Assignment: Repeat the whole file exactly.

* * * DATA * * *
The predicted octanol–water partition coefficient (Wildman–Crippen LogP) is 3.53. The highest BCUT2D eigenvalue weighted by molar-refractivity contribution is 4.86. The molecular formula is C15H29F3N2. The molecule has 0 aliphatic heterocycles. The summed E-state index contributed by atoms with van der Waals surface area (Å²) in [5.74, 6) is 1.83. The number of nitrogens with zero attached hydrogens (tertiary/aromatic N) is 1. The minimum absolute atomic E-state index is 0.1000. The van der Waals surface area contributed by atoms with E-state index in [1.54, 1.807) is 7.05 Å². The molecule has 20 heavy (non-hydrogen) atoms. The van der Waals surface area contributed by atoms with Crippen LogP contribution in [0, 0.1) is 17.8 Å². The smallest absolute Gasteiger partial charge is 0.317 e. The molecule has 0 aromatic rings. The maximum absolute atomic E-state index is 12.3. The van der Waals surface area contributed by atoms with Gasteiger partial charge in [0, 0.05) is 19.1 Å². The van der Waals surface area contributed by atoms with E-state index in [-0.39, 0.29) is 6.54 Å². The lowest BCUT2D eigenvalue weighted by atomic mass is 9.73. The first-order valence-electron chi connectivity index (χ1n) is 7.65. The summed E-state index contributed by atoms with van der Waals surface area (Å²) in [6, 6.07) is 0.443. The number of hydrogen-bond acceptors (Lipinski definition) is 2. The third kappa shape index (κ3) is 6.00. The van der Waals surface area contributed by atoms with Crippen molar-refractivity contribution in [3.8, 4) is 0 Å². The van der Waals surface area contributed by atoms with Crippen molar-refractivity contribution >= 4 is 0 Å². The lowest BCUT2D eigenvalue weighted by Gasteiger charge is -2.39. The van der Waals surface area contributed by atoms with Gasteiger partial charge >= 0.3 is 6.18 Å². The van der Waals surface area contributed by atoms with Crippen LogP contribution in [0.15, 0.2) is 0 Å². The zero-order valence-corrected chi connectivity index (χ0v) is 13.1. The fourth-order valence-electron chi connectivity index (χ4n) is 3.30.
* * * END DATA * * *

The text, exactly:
The predicted octanol–water partition coefficient (Wildman–Crippen LogP) is 3.53. The highest BCUT2D eigenvalue weighted by molar-refractivity contribution is 4.86. The molecular formula is C15H29F3N2. The molecule has 0 aliphatic heterocycles. The summed E-state index contributed by atoms with van der Waals surface area (Å²) in [5.74, 6) is 1.83. The number of nitrogens with zero attached hydrogens (tertiary/aromatic N) is 1. The minimum absolute atomic E-state index is 0.1000. The van der Waals surface area contributed by atoms with E-state index in [1.54, 1.807) is 7.05 Å². The molecule has 20 heavy (non-hydrogen) atoms. The van der Waals surface area contributed by atoms with Crippen LogP contribution in [0, 0.1) is 17.8 Å². The smallest absolute Gasteiger partial charge is 0.317 e. The molecule has 0 aromatic rings. The maximum absolute atomic E-state index is 12.3. The van der Waals surface area contributed by atoms with Gasteiger partial charge in [0, 0.05) is 19.1 Å². The van der Waals surface area contributed by atoms with E-state index in [-0.39, 0.29) is 6.54 Å². The lowest BCUT2D eigenvalue weighted by atomic mass is 9.73. The first-order valence-electron chi connectivity index (χ1n) is 7.65. The summed E-state index contributed by atoms with van der Waals surface area (Å²) in [6, 6.07) is 0.443. The number of hydrogen-bond acceptors (Lipinski definition) is 2. The third kappa shape index (κ3) is 6.00. The van der Waals surface area contributed by atoms with Crippen molar-refractivity contribution in [3.8, 4) is 0 Å². The van der Waals surface area contributed by atoms with Crippen molar-refractivity contribution >= 4 is 0 Å². The lowest BCUT2D eigenvalue weighted by Gasteiger charge is -2.39. The van der Waals surface area contributed by atoms with Gasteiger partial charge >= 0.3 is 6.18 Å². The van der Waals surface area contributed by atoms with Crippen LogP contribution in [0.15, 0.2) is 0 Å². The zero-order valence-corrected chi connectivity index (χ0v) is 13.1. The fourth-order valence-electron chi connectivity index (χ4n) is 3.30.